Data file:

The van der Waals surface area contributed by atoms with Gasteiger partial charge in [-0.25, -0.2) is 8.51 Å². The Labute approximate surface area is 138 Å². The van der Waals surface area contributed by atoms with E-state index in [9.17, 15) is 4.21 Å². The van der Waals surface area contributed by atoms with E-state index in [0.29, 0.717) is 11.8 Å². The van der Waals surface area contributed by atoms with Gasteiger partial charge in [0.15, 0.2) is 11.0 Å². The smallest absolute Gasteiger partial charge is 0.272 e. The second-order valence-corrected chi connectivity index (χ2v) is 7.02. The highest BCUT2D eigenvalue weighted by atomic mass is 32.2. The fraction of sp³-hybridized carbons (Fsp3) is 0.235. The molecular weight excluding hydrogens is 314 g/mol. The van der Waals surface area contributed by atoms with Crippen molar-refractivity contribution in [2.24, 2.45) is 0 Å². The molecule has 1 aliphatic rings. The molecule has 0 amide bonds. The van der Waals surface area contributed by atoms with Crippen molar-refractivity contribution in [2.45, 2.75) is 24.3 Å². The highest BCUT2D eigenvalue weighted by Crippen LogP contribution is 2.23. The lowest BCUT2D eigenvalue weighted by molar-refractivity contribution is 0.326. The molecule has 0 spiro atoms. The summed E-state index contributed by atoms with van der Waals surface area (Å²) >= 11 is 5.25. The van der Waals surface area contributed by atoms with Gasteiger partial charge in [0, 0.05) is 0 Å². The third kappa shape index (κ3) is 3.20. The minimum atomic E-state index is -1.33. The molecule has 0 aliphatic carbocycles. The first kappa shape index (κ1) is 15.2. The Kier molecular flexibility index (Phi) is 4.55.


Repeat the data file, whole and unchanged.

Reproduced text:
The van der Waals surface area contributed by atoms with Gasteiger partial charge in [-0.25, -0.2) is 8.51 Å². The Labute approximate surface area is 138 Å². The van der Waals surface area contributed by atoms with E-state index in [9.17, 15) is 4.21 Å². The van der Waals surface area contributed by atoms with E-state index in [0.29, 0.717) is 11.8 Å². The van der Waals surface area contributed by atoms with Gasteiger partial charge in [0.15, 0.2) is 11.0 Å². The smallest absolute Gasteiger partial charge is 0.272 e. The second-order valence-corrected chi connectivity index (χ2v) is 7.02. The highest BCUT2D eigenvalue weighted by atomic mass is 32.2. The fraction of sp³-hybridized carbons (Fsp3) is 0.235. The molecular weight excluding hydrogens is 314 g/mol. The van der Waals surface area contributed by atoms with Crippen molar-refractivity contribution in [2.24, 2.45) is 0 Å². The molecule has 1 aliphatic rings. The molecule has 0 amide bonds. The van der Waals surface area contributed by atoms with Crippen molar-refractivity contribution in [2.45, 2.75) is 24.3 Å². The highest BCUT2D eigenvalue weighted by Crippen LogP contribution is 2.23. The lowest BCUT2D eigenvalue weighted by molar-refractivity contribution is 0.326. The molecule has 0 spiro atoms. The summed E-state index contributed by atoms with van der Waals surface area (Å²) >= 11 is 5.25. The van der Waals surface area contributed by atoms with Gasteiger partial charge in [0, 0.05) is 0 Å². The third kappa shape index (κ3) is 3.20. The minimum atomic E-state index is -1.33. The molecule has 0 aliphatic carbocycles. The first kappa shape index (κ1) is 15.2. The Kier molecular flexibility index (Phi) is 4.55.